Meet The Tiny Mini Cooper That Dominates Circuit Racing
Photography by Erik Olson
An original Mini Cooper makes for a natural fit for a hobbyist. They’re simple to repair, relatively inexpensive, and don’t require much space. One could easily perform a complete restoration in a single-car garage, with room to spare.
Maybe—this isn’t even a stretch—put the engine in your bedroom closet while you finish the bodywork. It really is a great little package for those that like to tinker, and the result is an amazingly fun, surprisingly capable little car. Minis are of that great, adaptable heritage that enabled them to be successful in multiple disciplines, but robust enough to make the drive to and from the track. When set up properly they’re quite reliable and remarkably tough.
Simply put, it’s a wonderfully small car you can justify owning for multiple reasons.
For some, that might be enough and off they would go enjoying a weekend race here and there, with perhaps a short getaway thrown in as well. Unless, of course, your name happens to be Greg Wold. If that’s the case, then the single garage disappeared a long time ago, as did the idea of having just one Mini to do it all. Still, even for a guy with multiple little cars, there still might be one that’s held dear—it shines a little more than the others despite several battle wounds.
It’s the car in the shop that gets the soft-spoken, humble Wold to show a little hint of excitement. Once the cover is lifted, it all makes sense: it’s his 1965 Mini Cooper S (a real S, mind you) race car that has been in use as a race car since as early as 1968, though possibly sooner. It has pedigree, FIA homologation papers, and a history of success with any driver who has ever put it on a track.
The car was first purchased in 1990 by Greg’s brother Kermit. (That’s right, Kermit.) Both brothers knew about the car growing up having watched it compete in ice races and other events around the Twin Cities area. Unfortunately, it was in rough shape after having been used hard but repairs were neglected. After striking a deal, Kermit set to making the car right again. He fixed the mechanicals and body, built a robust cage, and put it all back together in an unheated garage one winter with the intent of getting it back on a racetrack.
The car performed well once it was done, and Greg actually raced alongside Kermit in another Mini with a similar paint job, though both brothers admit it wasn’t as nice of a car. Still, they were quick when on the track together and often found themselves far enough in front that they would swap leads for fun.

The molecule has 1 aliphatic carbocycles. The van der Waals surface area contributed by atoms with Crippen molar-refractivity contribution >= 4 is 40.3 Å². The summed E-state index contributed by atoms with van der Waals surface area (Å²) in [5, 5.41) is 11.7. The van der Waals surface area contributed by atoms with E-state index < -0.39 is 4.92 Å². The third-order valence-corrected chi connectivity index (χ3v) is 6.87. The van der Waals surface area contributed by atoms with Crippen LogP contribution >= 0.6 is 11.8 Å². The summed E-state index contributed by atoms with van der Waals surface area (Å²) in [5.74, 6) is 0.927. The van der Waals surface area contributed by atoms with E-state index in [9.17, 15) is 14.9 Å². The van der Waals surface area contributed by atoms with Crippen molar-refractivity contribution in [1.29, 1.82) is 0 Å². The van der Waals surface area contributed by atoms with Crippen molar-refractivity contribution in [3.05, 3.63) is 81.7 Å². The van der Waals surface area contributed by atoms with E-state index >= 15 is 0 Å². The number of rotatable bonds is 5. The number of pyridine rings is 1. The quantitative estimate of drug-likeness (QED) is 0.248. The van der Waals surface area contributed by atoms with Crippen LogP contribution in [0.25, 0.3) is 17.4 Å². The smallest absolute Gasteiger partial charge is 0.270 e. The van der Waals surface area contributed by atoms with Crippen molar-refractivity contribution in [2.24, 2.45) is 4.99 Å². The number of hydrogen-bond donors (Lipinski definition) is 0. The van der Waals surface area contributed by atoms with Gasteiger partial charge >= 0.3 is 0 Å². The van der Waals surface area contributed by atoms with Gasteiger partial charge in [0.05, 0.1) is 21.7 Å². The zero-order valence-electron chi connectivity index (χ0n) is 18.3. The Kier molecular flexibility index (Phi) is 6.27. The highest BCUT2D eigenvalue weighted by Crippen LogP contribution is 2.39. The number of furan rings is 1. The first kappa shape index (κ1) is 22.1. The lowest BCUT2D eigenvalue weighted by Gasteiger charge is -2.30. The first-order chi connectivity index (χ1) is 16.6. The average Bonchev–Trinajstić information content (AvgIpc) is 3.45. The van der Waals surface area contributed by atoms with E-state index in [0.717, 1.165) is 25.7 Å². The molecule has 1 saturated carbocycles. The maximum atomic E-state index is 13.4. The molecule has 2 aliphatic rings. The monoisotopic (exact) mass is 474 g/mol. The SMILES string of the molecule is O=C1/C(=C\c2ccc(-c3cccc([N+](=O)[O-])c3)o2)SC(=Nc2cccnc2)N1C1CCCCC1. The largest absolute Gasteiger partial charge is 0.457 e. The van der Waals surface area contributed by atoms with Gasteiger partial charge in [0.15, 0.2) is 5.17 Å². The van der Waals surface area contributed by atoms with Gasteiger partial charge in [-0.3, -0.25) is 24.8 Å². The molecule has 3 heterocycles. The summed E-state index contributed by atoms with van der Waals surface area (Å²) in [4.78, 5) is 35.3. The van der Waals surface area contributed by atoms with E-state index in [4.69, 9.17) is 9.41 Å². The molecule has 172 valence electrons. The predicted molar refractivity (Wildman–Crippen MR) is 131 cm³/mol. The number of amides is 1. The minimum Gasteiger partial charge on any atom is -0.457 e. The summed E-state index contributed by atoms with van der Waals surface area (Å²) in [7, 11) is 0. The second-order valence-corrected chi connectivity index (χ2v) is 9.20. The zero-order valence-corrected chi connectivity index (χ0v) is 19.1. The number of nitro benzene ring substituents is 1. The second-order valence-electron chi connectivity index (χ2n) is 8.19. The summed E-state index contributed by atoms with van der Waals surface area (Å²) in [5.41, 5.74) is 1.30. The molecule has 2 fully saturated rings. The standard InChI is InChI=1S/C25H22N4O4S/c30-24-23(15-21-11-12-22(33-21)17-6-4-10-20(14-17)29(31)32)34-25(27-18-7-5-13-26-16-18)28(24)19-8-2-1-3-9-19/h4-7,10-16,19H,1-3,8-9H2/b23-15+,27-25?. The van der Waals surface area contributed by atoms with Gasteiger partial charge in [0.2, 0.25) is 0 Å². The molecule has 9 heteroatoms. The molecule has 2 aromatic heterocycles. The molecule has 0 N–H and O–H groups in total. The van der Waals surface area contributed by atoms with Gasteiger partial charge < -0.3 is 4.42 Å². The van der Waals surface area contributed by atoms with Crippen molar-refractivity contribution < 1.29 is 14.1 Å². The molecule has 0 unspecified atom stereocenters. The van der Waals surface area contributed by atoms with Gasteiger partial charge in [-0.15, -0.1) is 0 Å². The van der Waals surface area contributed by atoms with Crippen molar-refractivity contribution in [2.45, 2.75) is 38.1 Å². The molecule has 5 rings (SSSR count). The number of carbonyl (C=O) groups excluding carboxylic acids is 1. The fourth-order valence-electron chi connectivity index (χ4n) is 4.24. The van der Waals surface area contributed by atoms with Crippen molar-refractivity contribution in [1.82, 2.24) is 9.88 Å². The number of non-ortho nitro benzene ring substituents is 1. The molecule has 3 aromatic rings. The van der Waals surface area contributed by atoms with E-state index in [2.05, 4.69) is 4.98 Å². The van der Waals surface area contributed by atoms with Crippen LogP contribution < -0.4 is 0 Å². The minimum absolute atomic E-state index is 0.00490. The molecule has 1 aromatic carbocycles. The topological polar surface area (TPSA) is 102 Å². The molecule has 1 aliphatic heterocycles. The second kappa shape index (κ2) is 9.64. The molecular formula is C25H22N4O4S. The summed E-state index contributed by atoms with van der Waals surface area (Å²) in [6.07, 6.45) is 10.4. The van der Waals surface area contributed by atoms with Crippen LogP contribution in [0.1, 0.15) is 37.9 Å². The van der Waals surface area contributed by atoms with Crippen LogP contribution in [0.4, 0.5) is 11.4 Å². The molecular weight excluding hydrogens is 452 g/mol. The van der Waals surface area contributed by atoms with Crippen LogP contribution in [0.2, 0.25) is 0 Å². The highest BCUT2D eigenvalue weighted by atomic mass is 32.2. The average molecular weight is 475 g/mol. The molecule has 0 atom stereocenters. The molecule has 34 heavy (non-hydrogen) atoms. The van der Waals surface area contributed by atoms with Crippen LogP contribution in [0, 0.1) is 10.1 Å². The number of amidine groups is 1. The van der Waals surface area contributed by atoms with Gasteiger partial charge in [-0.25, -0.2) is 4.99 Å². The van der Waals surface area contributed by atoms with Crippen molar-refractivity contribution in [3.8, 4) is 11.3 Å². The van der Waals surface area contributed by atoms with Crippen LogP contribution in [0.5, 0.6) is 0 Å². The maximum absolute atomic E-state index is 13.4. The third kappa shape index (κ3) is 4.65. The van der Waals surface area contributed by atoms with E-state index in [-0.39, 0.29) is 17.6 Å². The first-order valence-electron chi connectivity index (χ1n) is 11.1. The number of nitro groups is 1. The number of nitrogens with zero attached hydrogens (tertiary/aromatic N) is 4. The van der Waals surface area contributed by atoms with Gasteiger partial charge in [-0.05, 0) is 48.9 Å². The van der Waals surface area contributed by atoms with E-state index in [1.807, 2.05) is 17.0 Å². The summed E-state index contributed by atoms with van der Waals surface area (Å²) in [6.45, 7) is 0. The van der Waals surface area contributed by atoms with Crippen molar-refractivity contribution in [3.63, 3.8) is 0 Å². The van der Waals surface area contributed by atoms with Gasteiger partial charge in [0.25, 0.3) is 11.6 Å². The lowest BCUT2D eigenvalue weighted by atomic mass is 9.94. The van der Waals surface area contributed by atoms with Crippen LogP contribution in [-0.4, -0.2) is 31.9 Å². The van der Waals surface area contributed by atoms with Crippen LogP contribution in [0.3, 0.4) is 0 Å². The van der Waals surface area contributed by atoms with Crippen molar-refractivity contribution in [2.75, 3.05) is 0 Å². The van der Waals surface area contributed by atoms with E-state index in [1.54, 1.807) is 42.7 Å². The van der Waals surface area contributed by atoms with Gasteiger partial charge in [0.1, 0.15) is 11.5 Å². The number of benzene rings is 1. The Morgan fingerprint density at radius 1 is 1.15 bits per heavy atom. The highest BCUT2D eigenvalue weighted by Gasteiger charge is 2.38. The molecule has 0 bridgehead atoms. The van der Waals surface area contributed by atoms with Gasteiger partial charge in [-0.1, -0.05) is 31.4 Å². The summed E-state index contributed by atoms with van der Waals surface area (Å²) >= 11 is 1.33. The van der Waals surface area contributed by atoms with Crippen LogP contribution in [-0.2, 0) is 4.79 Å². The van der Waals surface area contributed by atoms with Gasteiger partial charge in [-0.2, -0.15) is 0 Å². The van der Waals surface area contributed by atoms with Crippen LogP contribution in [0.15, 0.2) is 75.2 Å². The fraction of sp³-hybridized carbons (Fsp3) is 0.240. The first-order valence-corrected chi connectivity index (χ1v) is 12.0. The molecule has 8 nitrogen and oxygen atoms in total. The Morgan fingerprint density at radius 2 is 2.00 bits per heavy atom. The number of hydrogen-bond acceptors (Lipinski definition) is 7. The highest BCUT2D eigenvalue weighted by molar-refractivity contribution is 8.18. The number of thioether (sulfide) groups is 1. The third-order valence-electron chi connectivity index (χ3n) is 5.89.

Ultimately, Greg ended up buying the car from his brother and continued to find success. He’s finished first in his class at the Can Am Mini Challenge in 2009 and 2014, an event featuring some of the fastest Minis in vintage racing. He’s put it through its paces at Laguna Seca, Road Atlanta, and everywhere in between. He sits in a cockpit surrounded by the same roll cage built by his brother back in 1990, a cage that has stories of its own having survived a crash into a wall at Mid-Ohio, and subsequent impact of the car that was following.
Once moved out into daylight, it’s inspiring to see a car so purpose-built. It’s stripped to the bare minimum, the gaps aren’t perfect, and the paint is full of chips, but every imperfection carries a story. Even sitting peacefully in a parking lot, the Mini looks ready to go, itching to barrel through a turn and hunker down for another battle.
Wold has cut back to about five or six events a year, and he’s become a bit more selective on where he races. Those are the types of decisions that come from many years on the track, now that he knows which are going to be worth trip from those that aren’t. Shorter tracks tend to win out, ones with lots of tight turns—it’s where the Mini shines best.
Wold is busy with other projects, including a Lola race car that’s patiently waiting in yet another corner of the shop. It’s another car with pedigree, another one with stories to tell, and if Greg and Kermit and the rest of their family operation have anything to say about it, it’ll be just as dominant as its pint-sized cousin.